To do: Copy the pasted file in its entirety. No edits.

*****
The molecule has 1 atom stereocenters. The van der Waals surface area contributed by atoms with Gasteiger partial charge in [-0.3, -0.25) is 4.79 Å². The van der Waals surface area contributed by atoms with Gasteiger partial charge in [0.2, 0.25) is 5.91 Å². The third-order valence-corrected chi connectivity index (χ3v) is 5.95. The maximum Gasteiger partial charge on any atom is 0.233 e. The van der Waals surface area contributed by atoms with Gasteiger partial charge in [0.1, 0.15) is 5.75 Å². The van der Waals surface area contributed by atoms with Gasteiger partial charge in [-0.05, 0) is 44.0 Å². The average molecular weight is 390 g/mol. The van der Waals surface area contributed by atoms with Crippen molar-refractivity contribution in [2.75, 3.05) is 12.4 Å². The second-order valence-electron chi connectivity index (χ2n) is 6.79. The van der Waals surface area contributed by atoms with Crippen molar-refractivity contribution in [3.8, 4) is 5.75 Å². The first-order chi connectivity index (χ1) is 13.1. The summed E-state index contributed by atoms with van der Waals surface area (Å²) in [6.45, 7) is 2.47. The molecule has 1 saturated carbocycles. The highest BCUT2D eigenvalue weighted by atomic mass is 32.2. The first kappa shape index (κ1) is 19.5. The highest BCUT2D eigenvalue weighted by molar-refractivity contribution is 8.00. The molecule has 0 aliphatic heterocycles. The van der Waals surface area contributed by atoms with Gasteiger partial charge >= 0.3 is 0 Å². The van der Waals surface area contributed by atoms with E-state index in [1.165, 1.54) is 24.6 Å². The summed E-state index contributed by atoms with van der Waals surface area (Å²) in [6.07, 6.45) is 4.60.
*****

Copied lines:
The molecule has 1 atom stereocenters. The van der Waals surface area contributed by atoms with Gasteiger partial charge in [-0.3, -0.25) is 4.79 Å². The van der Waals surface area contributed by atoms with Gasteiger partial charge in [0.2, 0.25) is 5.91 Å². The third-order valence-corrected chi connectivity index (χ3v) is 5.95. The maximum Gasteiger partial charge on any atom is 0.233 e. The van der Waals surface area contributed by atoms with Gasteiger partial charge in [0.1, 0.15) is 5.75 Å². The van der Waals surface area contributed by atoms with Gasteiger partial charge in [-0.05, 0) is 44.0 Å². The average molecular weight is 390 g/mol. The van der Waals surface area contributed by atoms with Crippen molar-refractivity contribution in [2.75, 3.05) is 12.4 Å². The second-order valence-electron chi connectivity index (χ2n) is 6.79. The van der Waals surface area contributed by atoms with Crippen molar-refractivity contribution in [3.8, 4) is 5.75 Å². The first-order chi connectivity index (χ1) is 13.1. The summed E-state index contributed by atoms with van der Waals surface area (Å²) in [6.45, 7) is 2.47. The molecule has 1 saturated carbocycles. The highest BCUT2D eigenvalue weighted by atomic mass is 32.2. The first kappa shape index (κ1) is 19.5. The highest BCUT2D eigenvalue weighted by molar-refractivity contribution is 8.00. The molecule has 0 aliphatic heterocycles. The van der Waals surface area contributed by atoms with Gasteiger partial charge >= 0.3 is 0 Å². The van der Waals surface area contributed by atoms with E-state index in [1.165, 1.54) is 24.6 Å². The summed E-state index contributed by atoms with van der Waals surface area (Å²) in [6.07, 6.45) is 4.60.